Bis-Tris Western Blots: A Sharper Alternative for Protein Detection

Western blotting is the most common assay to measure protein levels from cells and tissues. Standard western blots start with soluble proteins in a detergent-containing buffer. Normally, these proteins will be denatured by boiling and reducing agents (e.g. Beta-mercaptoethanol). Bis-tris westerns begin the same way, and, in fact, are completely identical to standard western blots, with a few major exceptions.

First, the buffer used to make the gels is different. As you can probably guess from its name, bis-tris gels use bis-tris-HCl buffer, whereas traditional western blots use standard tris-HCl buffer. The second difference is that the stacking gel and resolving gel use the same buffer during bis-tris western blotting. In standard applications, the stacking gel is acidic (pH 6.8) and the resolving gel is basic (pH 8.8). For bis-tris westerns, the entire gel is run under acidic conditions at pH 6.8.

The acidic conditions of bis-tris westerns favor the reoxidation of proteins during electrophoresis. To compensate for this problem, a reducing agent (Sodium Bisulfite) is added to the running buffer at 2.5 mM concentration. Finally, the last major difference is the constitution of the running buffer. For bis-tris westerns, use a MOPS-SDS running buffer, in contrast to the traditional tris-glycine-SDS running buffer of standard western blots.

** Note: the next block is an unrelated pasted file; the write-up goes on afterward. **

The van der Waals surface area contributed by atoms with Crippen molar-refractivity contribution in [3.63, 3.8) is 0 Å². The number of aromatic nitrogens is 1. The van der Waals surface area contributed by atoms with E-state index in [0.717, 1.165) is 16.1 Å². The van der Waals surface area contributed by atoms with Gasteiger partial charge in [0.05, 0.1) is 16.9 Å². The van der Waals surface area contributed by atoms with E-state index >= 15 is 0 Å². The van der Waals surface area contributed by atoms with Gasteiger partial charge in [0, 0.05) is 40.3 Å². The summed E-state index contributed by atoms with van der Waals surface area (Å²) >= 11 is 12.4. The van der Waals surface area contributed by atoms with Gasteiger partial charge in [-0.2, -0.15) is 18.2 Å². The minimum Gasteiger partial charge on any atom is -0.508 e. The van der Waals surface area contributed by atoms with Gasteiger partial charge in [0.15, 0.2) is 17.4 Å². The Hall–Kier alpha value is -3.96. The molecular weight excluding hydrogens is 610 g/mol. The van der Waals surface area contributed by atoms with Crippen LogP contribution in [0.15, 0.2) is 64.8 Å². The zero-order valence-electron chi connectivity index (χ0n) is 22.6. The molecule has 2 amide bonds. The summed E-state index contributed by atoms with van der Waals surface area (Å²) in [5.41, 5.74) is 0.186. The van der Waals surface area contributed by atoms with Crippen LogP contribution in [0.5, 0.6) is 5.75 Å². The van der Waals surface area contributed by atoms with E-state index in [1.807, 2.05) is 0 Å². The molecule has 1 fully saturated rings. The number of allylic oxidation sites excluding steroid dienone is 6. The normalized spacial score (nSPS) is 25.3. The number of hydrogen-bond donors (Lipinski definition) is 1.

A general breakdown of the bis-western protocol will be as follows:

  • Cast your gels with bis-tris HCl pH 6.8 buffer at the desired acrylamide concetration (6-15%). It is best if you do this the night before you intend to run your gel. The best results are obtained when you allow the gel to polymerize overnight at 4 degrees Celsius.
  • Boil and denature your samples.
  • Make up MOPS-SDS running buffer containing 2.5 mM sodium bisulfite. Add the bisulfite fresh before the run.
  • Run the gel at a constant voltage of 100V for approximately two hours. The run-time will vary depending on the concentration of the gel.
  • Once the desired resolution is achieved, transfer the gel to a membrane using the traditional tris-glycine-SDS transfer buffer with 20% methanol.
  • Let the gel sit in transfer buffer for 10 minutes prior to semi-dry transfer so that the MOPS-buffered gel equilibrates with the transfer buffer.
  • Transfer at 15V for 45 minutes for 1 mm thick gels.
  • Once the transfer is complete, block the membrane with either 5% bovine serum albumin in tris-buffered solution with tween-20 (TBST) or 5% milk in TBST for two hours.
  • Incubate with your primary antibody for four hours to overnight
  • Wash the primary antibody off and incubate with horseradish peroxidase-conjugated secondary antibody for one hour.
  • Wash the secondary antibody off, immerse the western blot in Enhanced Chemiluminescence reagents, and expose it to film.

Bis-tris westerns are very reliable and reproducible. Consequently, they save you quite a bit of frustration, time, and productivity due to their superior consistency compared with regular western blots.